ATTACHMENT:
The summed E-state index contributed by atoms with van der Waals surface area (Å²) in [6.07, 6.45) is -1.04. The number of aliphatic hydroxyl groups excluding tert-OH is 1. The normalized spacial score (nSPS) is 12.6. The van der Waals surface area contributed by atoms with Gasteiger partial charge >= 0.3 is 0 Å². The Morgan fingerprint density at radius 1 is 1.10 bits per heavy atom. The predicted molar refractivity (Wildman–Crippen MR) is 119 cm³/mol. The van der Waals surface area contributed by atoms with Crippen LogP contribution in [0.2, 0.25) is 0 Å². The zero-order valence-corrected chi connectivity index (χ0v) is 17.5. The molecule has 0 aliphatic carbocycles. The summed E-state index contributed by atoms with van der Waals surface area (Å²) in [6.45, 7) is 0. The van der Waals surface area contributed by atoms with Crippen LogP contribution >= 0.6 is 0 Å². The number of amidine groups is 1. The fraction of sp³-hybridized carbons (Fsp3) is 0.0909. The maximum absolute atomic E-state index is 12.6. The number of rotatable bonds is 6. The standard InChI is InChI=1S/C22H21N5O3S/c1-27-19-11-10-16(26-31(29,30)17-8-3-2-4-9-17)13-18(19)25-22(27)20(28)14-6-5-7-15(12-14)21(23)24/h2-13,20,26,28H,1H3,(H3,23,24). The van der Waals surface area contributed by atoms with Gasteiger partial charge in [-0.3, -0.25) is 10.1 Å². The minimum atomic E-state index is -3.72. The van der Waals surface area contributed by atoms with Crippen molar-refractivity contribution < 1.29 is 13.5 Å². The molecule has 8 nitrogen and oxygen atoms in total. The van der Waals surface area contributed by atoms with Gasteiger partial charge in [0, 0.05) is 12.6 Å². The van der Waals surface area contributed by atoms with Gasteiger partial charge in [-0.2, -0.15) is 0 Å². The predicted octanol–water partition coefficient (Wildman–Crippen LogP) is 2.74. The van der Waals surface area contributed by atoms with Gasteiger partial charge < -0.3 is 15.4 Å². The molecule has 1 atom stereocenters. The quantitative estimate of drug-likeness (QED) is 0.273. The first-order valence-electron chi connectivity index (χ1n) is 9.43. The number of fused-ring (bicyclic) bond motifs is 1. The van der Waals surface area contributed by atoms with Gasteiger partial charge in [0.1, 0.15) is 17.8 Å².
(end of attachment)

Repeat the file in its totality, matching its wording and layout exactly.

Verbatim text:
The summed E-state index contributed by atoms with van der Waals surface area (Å²) in [6.07, 6.45) is -1.04. The number of aliphatic hydroxyl groups excluding tert-OH is 1. The normalized spacial score (nSPS) is 12.6. The van der Waals surface area contributed by atoms with Gasteiger partial charge >= 0.3 is 0 Å². The Morgan fingerprint density at radius 1 is 1.10 bits per heavy atom. The predicted molar refractivity (Wildman–Crippen MR) is 119 cm³/mol. The van der Waals surface area contributed by atoms with Crippen LogP contribution in [0.2, 0.25) is 0 Å². The zero-order valence-corrected chi connectivity index (χ0v) is 17.5. The molecule has 0 aliphatic carbocycles. The summed E-state index contributed by atoms with van der Waals surface area (Å²) in [6.45, 7) is 0. The van der Waals surface area contributed by atoms with Crippen LogP contribution >= 0.6 is 0 Å². The number of amidine groups is 1. The fraction of sp³-hybridized carbons (Fsp3) is 0.0909. The maximum absolute atomic E-state index is 12.6. The number of rotatable bonds is 6. The standard InChI is InChI=1S/C22H21N5O3S/c1-27-19-11-10-16(26-31(29,30)17-8-3-2-4-9-17)13-18(19)25-22(27)20(28)14-6-5-7-15(12-14)21(23)24/h2-13,20,26,28H,1H3,(H3,23,24). The van der Waals surface area contributed by atoms with Gasteiger partial charge in [-0.3, -0.25) is 10.1 Å². The minimum atomic E-state index is -3.72. The van der Waals surface area contributed by atoms with Crippen molar-refractivity contribution < 1.29 is 13.5 Å². The molecule has 8 nitrogen and oxygen atoms in total. The van der Waals surface area contributed by atoms with Gasteiger partial charge in [0, 0.05) is 12.6 Å². The van der Waals surface area contributed by atoms with Gasteiger partial charge in [-0.2, -0.15) is 0 Å². The predicted octanol–water partition coefficient (Wildman–Crippen LogP) is 2.74. The van der Waals surface area contributed by atoms with Gasteiger partial charge < -0.3 is 15.4 Å². The molecule has 1 atom stereocenters. The quantitative estimate of drug-likeness (QED) is 0.273. The first-order valence-electron chi connectivity index (χ1n) is 9.43. The number of fused-ring (bicyclic) bond motifs is 1. The van der Waals surface area contributed by atoms with Gasteiger partial charge in [0.1, 0.15) is 17.8 Å².